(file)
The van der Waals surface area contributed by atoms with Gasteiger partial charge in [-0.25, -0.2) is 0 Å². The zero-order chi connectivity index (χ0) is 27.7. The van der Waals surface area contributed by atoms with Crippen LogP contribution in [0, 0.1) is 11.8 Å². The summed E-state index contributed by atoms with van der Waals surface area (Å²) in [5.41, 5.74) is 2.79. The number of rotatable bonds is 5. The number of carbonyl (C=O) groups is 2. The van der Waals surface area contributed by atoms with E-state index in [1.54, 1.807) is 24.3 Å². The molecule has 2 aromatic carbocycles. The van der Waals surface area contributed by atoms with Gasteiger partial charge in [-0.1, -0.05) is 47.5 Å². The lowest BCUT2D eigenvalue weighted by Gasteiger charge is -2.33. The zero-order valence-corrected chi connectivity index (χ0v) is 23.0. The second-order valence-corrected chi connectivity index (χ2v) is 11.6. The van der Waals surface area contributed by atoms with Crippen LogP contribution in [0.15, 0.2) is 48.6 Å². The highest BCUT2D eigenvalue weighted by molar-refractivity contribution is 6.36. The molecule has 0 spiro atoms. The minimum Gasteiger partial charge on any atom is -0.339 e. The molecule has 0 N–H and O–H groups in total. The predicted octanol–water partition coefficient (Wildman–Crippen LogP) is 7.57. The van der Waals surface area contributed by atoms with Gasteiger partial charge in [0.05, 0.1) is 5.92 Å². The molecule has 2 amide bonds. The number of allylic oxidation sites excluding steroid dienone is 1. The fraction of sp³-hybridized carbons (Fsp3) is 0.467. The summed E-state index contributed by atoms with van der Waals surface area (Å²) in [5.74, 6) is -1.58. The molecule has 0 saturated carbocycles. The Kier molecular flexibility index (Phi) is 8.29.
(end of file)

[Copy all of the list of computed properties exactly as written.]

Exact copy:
The van der Waals surface area contributed by atoms with Gasteiger partial charge in [-0.25, -0.2) is 0 Å². The zero-order chi connectivity index (χ0) is 27.7. The van der Waals surface area contributed by atoms with Crippen LogP contribution in [0, 0.1) is 11.8 Å². The summed E-state index contributed by atoms with van der Waals surface area (Å²) in [5.41, 5.74) is 2.79. The number of rotatable bonds is 5. The number of carbonyl (C=O) groups is 2. The van der Waals surface area contributed by atoms with E-state index in [1.54, 1.807) is 24.3 Å². The molecule has 2 aromatic carbocycles. The van der Waals surface area contributed by atoms with Gasteiger partial charge in [-0.1, -0.05) is 47.5 Å². The lowest BCUT2D eigenvalue weighted by Gasteiger charge is -2.33. The zero-order valence-corrected chi connectivity index (χ0v) is 23.0. The second-order valence-corrected chi connectivity index (χ2v) is 11.6. The van der Waals surface area contributed by atoms with Crippen LogP contribution in [0.15, 0.2) is 48.6 Å². The highest BCUT2D eigenvalue weighted by molar-refractivity contribution is 6.36. The molecule has 0 spiro atoms. The minimum Gasteiger partial charge on any atom is -0.339 e. The molecule has 0 N–H and O–H groups in total. The predicted octanol–water partition coefficient (Wildman–Crippen LogP) is 7.57. The van der Waals surface area contributed by atoms with Gasteiger partial charge in [0.05, 0.1) is 5.92 Å². The molecule has 2 amide bonds. The number of allylic oxidation sites excluding steroid dienone is 1. The fraction of sp³-hybridized carbons (Fsp3) is 0.467. The summed E-state index contributed by atoms with van der Waals surface area (Å²) in [5.74, 6) is -1.58. The molecule has 0 saturated carbocycles. The Kier molecular flexibility index (Phi) is 8.29.